In 1996, war broke out in the eastern highlands of the Democratic Republic of the Congo (then called Zaire). The population falls into the most absolute horror. Violence against him, and more specifically gang rape and sexual mutilation, is perpetrated by rebels, army insurgents, soldiers, police, bandits and thugs of all kinds.
Cruelties and crimes are everywhere, wherever we are, wherever we flee, and whatever we try. Tatiana Mukanire Bandalire lived this hell. She is now the coordinator of the National Movement of Survivors of Sexual Violence in the Democratic Republic of Congo (DRC), a movement that tries to alert the world and mobilize it to break the silence in the face of sexual violence, fight terror and support the victims.
Les Éditions des Femmes publishes its book this month Beyond our tears (1), testimony on her behalf, and on behalf of her Congolese sisters who were victims of rape as a weapon of mass destruction. Doctor Denis Mukwege, Nobel Peace Prize winner, created the Panzi hospital in the DRC more than twenty years ago, to ” to fix “ physically and mentally the tens of thousands of women, young girls and newborns, who are subjected to sexual violence. He signs the preface to Tatiana Mukanire Bandalire’s book and speaks of a barbarism that has “Left behind a flood of tears and a river of blood”. How to dry up this flow? And how, already, to manage to look at it?
To meet Tatiana is to meet someone who is very gentle, seemingly peaceful, cheerful, curious and open to others. Then to read his book is to enter the world of the most total inhumanity. His story begins with a “Letter to (son) executioner “, in which she writes: “You no longer recognize that the woman is sacred. (…) Unlike you, I can color my world with joy, goodness, justice and peace, because I am not afraid to live again. (…) I’ll be there to block your way by all legal means. “ To raise your head is not to point the gun of vengeance, but to summon the justice of men, so that it orders the punishments, publicly and in broad daylight.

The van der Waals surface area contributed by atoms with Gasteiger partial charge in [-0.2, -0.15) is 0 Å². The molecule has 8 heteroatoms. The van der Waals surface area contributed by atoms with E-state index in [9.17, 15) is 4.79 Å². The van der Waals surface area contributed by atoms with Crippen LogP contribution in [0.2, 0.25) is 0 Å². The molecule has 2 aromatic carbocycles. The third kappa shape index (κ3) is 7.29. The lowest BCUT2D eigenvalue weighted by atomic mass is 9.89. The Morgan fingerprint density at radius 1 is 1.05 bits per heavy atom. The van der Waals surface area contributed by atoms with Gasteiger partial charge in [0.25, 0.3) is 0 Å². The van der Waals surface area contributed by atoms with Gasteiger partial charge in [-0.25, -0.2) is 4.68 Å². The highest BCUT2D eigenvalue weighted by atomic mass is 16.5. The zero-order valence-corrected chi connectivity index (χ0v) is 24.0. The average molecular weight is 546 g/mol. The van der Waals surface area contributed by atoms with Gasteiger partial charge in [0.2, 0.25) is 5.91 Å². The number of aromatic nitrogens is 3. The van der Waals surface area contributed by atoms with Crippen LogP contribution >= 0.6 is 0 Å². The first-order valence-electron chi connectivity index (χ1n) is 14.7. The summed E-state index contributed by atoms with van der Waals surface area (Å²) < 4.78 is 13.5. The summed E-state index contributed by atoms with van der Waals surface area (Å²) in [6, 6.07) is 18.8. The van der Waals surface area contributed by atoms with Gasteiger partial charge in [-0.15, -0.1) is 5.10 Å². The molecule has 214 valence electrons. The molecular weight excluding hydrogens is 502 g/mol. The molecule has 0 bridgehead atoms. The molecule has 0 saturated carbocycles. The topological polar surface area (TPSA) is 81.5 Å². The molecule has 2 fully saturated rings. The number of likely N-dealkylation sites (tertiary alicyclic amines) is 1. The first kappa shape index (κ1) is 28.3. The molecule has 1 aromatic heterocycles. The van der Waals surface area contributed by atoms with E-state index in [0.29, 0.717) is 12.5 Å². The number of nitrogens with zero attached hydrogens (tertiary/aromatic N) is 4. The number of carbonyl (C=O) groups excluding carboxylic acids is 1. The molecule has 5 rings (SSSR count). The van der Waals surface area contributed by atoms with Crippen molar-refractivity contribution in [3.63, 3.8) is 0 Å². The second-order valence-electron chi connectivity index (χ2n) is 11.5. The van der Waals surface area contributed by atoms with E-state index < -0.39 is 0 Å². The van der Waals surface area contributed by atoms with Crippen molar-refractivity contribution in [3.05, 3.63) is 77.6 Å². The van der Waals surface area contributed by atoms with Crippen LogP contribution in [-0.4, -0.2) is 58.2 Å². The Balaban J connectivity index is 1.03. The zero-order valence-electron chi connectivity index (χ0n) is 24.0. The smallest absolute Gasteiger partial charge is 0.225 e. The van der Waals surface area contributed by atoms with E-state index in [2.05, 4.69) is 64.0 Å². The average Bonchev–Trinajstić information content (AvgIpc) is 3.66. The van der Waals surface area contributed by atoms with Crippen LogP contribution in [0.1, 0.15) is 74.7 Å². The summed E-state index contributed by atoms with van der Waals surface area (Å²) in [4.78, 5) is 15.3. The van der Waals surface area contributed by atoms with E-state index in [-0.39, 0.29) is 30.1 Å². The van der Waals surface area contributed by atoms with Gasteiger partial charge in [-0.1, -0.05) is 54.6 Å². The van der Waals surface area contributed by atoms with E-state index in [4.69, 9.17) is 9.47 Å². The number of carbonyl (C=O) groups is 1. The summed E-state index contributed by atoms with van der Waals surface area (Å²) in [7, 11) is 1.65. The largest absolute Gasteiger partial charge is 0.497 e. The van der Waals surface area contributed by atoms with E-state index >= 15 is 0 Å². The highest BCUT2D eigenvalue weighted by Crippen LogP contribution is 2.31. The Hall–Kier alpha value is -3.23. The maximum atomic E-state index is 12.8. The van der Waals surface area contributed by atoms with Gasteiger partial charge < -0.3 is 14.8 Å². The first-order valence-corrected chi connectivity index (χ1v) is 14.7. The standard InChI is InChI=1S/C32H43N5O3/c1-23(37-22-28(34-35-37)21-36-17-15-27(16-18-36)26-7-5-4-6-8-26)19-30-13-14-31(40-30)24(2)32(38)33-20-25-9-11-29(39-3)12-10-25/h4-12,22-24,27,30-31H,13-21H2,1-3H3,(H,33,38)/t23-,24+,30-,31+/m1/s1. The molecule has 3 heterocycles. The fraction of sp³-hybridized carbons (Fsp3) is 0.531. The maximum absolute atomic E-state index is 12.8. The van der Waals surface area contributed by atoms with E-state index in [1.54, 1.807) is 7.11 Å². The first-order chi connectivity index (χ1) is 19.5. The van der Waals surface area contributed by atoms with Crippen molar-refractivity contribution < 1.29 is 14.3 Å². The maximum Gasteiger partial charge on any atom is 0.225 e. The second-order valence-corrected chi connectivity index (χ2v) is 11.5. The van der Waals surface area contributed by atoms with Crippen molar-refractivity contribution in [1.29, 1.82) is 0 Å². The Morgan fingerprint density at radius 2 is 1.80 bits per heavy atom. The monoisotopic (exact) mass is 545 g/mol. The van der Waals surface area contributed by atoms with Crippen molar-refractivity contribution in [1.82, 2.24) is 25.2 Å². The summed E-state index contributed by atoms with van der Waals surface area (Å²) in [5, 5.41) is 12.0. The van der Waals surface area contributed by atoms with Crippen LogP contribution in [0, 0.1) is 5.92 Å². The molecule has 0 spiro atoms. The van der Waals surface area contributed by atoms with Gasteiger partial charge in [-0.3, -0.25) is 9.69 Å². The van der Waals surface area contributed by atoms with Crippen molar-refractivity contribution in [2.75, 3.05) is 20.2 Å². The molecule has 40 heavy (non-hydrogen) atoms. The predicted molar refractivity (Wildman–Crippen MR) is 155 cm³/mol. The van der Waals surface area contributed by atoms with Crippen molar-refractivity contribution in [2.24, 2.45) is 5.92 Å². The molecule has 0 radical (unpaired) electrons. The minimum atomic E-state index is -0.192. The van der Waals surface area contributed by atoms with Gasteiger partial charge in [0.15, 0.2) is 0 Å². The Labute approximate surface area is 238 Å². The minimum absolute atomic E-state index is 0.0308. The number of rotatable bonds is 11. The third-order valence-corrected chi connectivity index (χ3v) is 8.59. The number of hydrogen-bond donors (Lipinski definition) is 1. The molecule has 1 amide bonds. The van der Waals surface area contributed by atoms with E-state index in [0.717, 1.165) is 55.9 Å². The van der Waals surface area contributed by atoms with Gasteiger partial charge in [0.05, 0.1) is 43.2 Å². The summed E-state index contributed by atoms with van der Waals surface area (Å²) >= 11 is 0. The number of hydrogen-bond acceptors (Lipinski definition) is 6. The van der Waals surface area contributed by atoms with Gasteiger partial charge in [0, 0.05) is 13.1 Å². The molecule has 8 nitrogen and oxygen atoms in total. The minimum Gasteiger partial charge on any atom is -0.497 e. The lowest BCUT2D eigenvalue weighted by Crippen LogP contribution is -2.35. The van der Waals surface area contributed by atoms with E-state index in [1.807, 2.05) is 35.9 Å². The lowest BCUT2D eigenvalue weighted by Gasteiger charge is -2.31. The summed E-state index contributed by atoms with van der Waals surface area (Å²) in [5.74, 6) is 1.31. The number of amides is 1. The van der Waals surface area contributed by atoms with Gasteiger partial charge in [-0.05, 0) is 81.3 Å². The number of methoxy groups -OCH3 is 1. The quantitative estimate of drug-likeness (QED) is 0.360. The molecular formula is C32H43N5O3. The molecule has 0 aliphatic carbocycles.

In the Congo, but also in Guatemala, Rwanda, Bosnia-Herzegovina, Libya, Syria, Iraq, Nigeria, and unfortunately in so many other countries, rape is a weapon, and it is woman who is killed. Even a survivor, she dies. Tatiana has these words: “To be raped is to die while breathing. “ Each raped woman is marked with the seal of shame, often rejection, and her invisible veil is silence. Because rape is and remains a taboo, a dishonor for the family and the entourage of the victim.
One should read Tatiana Mukanire Bandalire’s book not only as the story of another country, but as the common story of women of all times and all continents, because in the recurrence of barbaric methods, in their infamous repetitions, the question of justice obviously arises, but also of the way we all look at those that have been downgraded in a subhumanity, because the goal of rape is indeed subjugation, the most crude domination, the total negation of the other, of his humanity. When Tatiana Mukanire Bandalire writes that from the first shot of the war, “The population began to see (son) ghost in (son) mirror “, she says that to be a survivor is to have a life beyond life, a life after death, to be “A clandestine”, and even “An infidel”, when the raped woman is married. As if the person who caused the rape was not the executioner but his victim, who had become responsible for the crime he suffered.
In France, it is not uncommon to hear, about an assaulted woman, that she was reckless in one way or another, some even dare to make recommendations in order to “make sure not to not be raped ”. We must never forget who sheds the blood and the tears. We must judge and punish. To change the mentalities. Inform. Educate. The mirror of women must never send ghosts back to them, but their own reflection, intact, personal, and total.
(1) Éditions des femmes – Antoinette Fouque, 80 p., € 12.